Link to comment
Share on other sites

Mmm, looks like my first batch of fromage blanc is going to be runny, it appears that I need présure, I gather that its available in pharmacies but the ones around here seem to price everything as if the customers mutuelle will be paying for it, is it available in the grand surfaces or hard discounters?

What is it called in English for when I am there.

Link to comment
Share on other sites

I thought it was just something to separate the milk, so an acid like lemon juice or vinegar. I suppose if I was properly making cheese I'd have to look into it further, but I don't think that I would go out and buy something for fromage blanc. Whatever you use, I would only use a couple of drops of it.

Curious to know what others use....... daresay I should look up a fromage blanc recette[Www]

Link to comment
Share on other sites

Its something that comes from a veals stomach, and yes I think its to seperate out the curd from the whey, I should know as i used to make dairy processing equipment, I think I found the breweries more interesting, in fact as I am writing this "rennet" springs to mind [I]

As I want mainly large volumes of fromage blanc and only the occasional fromage frais I am hoping that it will work without the extra cost of the contents of a cows stomach.

Link to comment
Share on other sites

I will try!

Fromage blanc (battu) is the more liquid one with the viscosity of a light greek yoghurt, I have not found it in the UK.

Faiselle (they usually drop the fromage blanc) has a plastic liner seive, the thicker curds are retained within it and the whey runs through into the outer container, its thicker, creamier and more homogenous than cottage cheese, also tastes different and I am pretty convinced that what is sold as fromage frais in the UK is just drained faiselle.

I can actually but Normandy faiselle in the UK but unsurprisingly it costs more.

Link to comment
Share on other sites

  • 1 month later...

An update.

I am very pleased with my purchase, made a couple of mistakes along the way but thats how I learn, you need full fat milk and preferably 20% fromage blanc although it works quite well with 1.5%.

The yoghurt was OK but a bit of a faff, I really bought it for making fromage blanc and I am delighted, using Lidl sterilised whole milk at 59cts per litre the texture and taste is far better than the bought fromage blanc and 70cts per pot cheaper.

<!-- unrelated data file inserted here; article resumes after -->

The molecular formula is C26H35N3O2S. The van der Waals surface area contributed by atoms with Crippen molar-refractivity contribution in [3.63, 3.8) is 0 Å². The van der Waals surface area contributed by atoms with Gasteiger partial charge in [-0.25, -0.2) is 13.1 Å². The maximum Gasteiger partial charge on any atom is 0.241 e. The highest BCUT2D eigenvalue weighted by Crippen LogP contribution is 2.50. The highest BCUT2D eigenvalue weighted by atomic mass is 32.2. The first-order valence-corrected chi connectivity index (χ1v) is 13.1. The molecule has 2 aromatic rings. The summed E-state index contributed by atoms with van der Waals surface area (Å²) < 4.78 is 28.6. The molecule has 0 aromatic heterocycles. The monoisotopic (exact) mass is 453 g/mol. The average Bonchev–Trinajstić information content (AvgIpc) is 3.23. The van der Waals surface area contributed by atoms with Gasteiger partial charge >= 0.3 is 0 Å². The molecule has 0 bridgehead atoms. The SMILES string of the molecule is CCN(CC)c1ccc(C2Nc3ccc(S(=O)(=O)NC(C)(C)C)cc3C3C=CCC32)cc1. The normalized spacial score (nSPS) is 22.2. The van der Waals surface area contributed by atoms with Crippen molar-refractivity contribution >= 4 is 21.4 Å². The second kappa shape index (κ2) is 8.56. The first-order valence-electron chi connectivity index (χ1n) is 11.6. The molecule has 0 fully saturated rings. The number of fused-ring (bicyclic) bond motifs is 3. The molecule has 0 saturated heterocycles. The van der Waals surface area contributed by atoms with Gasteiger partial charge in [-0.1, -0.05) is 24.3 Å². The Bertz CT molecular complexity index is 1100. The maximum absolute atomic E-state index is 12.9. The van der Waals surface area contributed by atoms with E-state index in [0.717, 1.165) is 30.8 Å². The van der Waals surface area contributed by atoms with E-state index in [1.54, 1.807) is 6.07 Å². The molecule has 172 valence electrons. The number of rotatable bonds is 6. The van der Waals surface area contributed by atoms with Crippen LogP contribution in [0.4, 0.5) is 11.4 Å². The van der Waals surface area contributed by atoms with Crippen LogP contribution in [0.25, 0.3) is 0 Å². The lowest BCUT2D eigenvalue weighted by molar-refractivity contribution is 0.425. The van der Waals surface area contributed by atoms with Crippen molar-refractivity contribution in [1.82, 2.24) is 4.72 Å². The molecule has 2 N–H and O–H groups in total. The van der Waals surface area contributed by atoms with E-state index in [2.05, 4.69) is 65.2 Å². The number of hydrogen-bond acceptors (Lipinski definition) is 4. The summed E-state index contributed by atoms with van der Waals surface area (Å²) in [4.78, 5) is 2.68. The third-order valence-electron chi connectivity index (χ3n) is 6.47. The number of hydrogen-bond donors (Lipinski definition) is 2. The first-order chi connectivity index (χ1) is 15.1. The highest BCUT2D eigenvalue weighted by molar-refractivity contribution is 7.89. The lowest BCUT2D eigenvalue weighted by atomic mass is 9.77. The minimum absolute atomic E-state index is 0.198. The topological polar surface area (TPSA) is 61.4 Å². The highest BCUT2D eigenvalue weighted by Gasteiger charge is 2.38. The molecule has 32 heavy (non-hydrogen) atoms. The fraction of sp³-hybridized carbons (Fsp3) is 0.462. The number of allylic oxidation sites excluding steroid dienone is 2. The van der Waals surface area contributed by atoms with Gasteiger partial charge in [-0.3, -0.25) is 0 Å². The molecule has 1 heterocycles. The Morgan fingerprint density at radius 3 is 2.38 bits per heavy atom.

I have already recovered my investment and wish I had bought a second one for the UK.

I will try out the faiselle when I can buy some whey at a reasonable price, also I ham hoping that it will make good greek yoghurt but need to try that when I can get to Tesco or Asda.

Link to comment
Share on other sites

I will give either it or greek yoghurt a go, I am not sure though that a change of bacterial culture alone will ensure the thickened yoghurt, perhaps their is some other processing involved or maybe some rennet.

Still its fun experimenting and nothing goes to waste, my first batch of fromage blanc I just renamed yoghurt.

Link to comment
Share on other sites

We went for a meal with some  friends a few weeks ago and one of the deserts was home made yoghurt.Well I thought I was going to throw up there and then it was dreadful. I asked her low long the machine had been on for, she replied 3 hours so no wonder it was like water and to boot, she had used unpasturised milk from the farm next door which made me squirm as I cannot digest milk in it's liquid state apart from in drinks and food. How we managed to get it down us I don't know,but my stomach and my son's was not too good during the night. 
Link to comment
Share on other sites

  • 2 months later...

Some of the fromage blanc I used to buy in France changed their label a little during my last few years and were often called fromage frais........ which I have seen in the UK. I haven't bought it, as I don't like fromage blanc which is creamy, I like moulé a la louche, so 'lumpier' I suppose.

Link to comment
Share on other sites

[quote user="basilbrush"]Really interested to read this thread. Just got back from holiday in the Languedoc and already missing the array of fromage blancs. Why can you not get it in the UK? Madness! So how did you make yours with the yaoourtiere?
[/quote]

Some of the supermarkets sell it marked as fromage frais, of course the next time you go there will be a complete absence as if it was never sold there, Tesco's also sell (sold) a faiselle version from Normandy as well as Normandy creme fraiche.

I have settled into a rythm with my yaoutiére, I buy a kilo of fromage blanc on monday (€1.29) use a couple of spoonfulls with a pint of whole UHT milk and make the first batch, when thats done I do another, the 3kg then lasts me the week and costs overall 82cts the kilo.

Link to comment
Share on other sites

Create an account or sign in to comment

You need to be a member in order to leave a comment

Create an account

Sign up for a new account in our community. It's easy!

Register a new account

Sign in

Already have an account? Sign in here.

Sign In Now
×
×
  • Create New...